Providers Get The Message

Though its regulatory focus is usually on medical products and their makers and sellers, when the need arises, FDA writes letters to health care providers.

Eric F. Greenberg
Eric F. Greenberg

As your Mom may have advised, sometimes, it’s best to write a nice letter.

When FDA thinks a medical product isn’t being used as safely as possible, it has at its disposal a direct communication method: It can write a letter to medical providers using the product.

In early August, FDA announced that it had written to health care providers to help assure that the providers were not overdoing their reliance on "rupture of membranes tests" for assessing when a pregnant woman’s amniotic membranes had ruptured.

The agency announced that, “The FDA is concerned about misuse, over-reliance, and inaccurate interpretation of lab test results from ROM tests used to detect rupture of membranes in pregnant women. These can lead to serious adverse events, including fetal death, infection, and other health complications in pregnant women.” It also said, “To help protect patients and reduce the chance of adverse events, ROM tests should be part of an overall clinical assessment, which may include physical examination of the patient and testing to detect leaking amniotic fluid.”

The agency acted after hearing some reports from the front lines of the devices’ use. “The FDA is aware of adverse events related to the use of ROM tests, including 13 fetal deaths and multiple reports of health complications in pregnant women. In addition, the FDA has received information which indicates that health care providers may be over-relying on ROM test results when making critical patient management decisions, despite labeling instructions warning against this practice.”

The remark that problems appear to be arising “despite labeling instructions” points up the fact that, rather than new information, this letter provides a reminder of information the providers already should have.

FDA listed several limitations that it said are typically stated in ROM device labeling, including that “A negative result does not assure the absence of membrane rupture.”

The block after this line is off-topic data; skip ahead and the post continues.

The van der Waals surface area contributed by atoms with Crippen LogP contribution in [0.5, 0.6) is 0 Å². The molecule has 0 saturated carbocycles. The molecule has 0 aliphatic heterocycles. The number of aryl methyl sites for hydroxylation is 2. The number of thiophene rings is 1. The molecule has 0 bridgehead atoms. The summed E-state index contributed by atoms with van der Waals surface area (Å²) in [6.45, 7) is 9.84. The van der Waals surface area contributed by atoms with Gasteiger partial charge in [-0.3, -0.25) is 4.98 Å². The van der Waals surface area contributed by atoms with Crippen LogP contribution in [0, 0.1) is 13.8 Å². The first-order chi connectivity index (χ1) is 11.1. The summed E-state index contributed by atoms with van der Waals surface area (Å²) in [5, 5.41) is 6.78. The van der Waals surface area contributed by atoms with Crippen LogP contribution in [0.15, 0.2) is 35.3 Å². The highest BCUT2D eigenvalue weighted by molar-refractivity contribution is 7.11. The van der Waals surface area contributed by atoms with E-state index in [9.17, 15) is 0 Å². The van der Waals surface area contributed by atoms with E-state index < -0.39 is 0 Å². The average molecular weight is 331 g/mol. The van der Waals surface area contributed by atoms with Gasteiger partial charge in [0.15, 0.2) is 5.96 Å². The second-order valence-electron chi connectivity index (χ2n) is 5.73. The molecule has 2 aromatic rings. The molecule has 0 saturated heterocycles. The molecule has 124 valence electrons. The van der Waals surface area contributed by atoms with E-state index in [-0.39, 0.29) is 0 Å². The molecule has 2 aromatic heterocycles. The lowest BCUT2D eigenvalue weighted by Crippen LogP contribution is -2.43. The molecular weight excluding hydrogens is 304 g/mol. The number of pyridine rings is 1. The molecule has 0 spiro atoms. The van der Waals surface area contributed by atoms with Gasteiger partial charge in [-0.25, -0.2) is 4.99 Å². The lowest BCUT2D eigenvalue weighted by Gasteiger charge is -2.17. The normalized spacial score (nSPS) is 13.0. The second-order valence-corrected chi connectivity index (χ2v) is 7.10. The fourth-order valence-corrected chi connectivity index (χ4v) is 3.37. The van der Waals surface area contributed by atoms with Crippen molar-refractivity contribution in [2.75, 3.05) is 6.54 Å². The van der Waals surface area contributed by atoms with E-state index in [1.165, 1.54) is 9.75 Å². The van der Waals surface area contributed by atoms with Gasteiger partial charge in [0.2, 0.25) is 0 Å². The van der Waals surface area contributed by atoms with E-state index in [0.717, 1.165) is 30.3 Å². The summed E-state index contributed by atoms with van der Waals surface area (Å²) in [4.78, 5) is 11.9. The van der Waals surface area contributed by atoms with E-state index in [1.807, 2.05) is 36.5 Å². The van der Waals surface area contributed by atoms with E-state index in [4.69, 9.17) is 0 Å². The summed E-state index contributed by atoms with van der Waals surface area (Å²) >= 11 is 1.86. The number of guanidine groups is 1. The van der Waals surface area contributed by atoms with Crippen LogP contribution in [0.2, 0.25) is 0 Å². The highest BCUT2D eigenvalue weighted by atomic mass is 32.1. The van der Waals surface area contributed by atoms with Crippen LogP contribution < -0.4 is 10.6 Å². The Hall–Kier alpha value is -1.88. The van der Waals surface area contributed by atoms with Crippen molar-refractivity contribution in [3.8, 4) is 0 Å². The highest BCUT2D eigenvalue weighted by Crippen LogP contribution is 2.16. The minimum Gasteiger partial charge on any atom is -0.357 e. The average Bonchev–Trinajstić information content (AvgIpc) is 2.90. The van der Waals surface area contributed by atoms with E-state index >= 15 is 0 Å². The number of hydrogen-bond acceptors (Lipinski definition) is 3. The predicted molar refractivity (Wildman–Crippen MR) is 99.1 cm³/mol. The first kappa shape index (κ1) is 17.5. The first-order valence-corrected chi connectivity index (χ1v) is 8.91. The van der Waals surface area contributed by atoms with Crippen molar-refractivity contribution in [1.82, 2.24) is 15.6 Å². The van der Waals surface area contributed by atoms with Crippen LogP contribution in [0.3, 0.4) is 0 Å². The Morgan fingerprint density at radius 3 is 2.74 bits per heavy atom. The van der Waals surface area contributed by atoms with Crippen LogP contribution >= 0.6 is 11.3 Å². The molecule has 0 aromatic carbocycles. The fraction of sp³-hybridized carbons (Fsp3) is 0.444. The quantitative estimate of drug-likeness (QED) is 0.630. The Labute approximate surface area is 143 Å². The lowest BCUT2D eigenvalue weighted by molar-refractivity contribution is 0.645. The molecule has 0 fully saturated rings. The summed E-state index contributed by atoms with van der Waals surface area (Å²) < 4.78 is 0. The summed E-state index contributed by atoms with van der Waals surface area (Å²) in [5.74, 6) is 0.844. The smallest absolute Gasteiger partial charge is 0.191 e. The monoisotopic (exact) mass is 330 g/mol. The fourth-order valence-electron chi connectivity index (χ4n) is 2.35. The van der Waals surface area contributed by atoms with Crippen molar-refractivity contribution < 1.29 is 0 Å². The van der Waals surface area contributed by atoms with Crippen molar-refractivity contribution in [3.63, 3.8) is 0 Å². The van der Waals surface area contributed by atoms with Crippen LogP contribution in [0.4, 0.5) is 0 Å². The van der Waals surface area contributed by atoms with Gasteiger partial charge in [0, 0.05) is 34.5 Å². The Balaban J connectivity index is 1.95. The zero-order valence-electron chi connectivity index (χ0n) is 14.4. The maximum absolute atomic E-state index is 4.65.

Especially because FDA’s focus is on regulating products and their manufacturers or packagers, it needs to take special steps to communicate with medical care providers, who they don’t regulate.

Letters like these, which FDA calls “Dear Health Care Provider” letters, can be useful tools in situations in which the agency wants to get information to the providers. Such situations often do not involve any regulatory violation.

Though FDA’s regulations provide for several types of communications to health care providers, FDA created a guidance document several years ago to fill in some gaps about how and when to send them to providers of drugs, and what form the letters should take. The regulations encompass Important Drug Warning Letters; Important Prescribing Information Letters; and Important Correction of Drug Information Letters.

In that guidance document, FDA notes that letters of this type are sent for a range of reasons, sometimes even to “correct misleading information in advertising or other types of prescription drug promotion,” says the agency.

These types of letters are a good reminder of the variety of methods FDA has to choose from when aiming to protect the public health.

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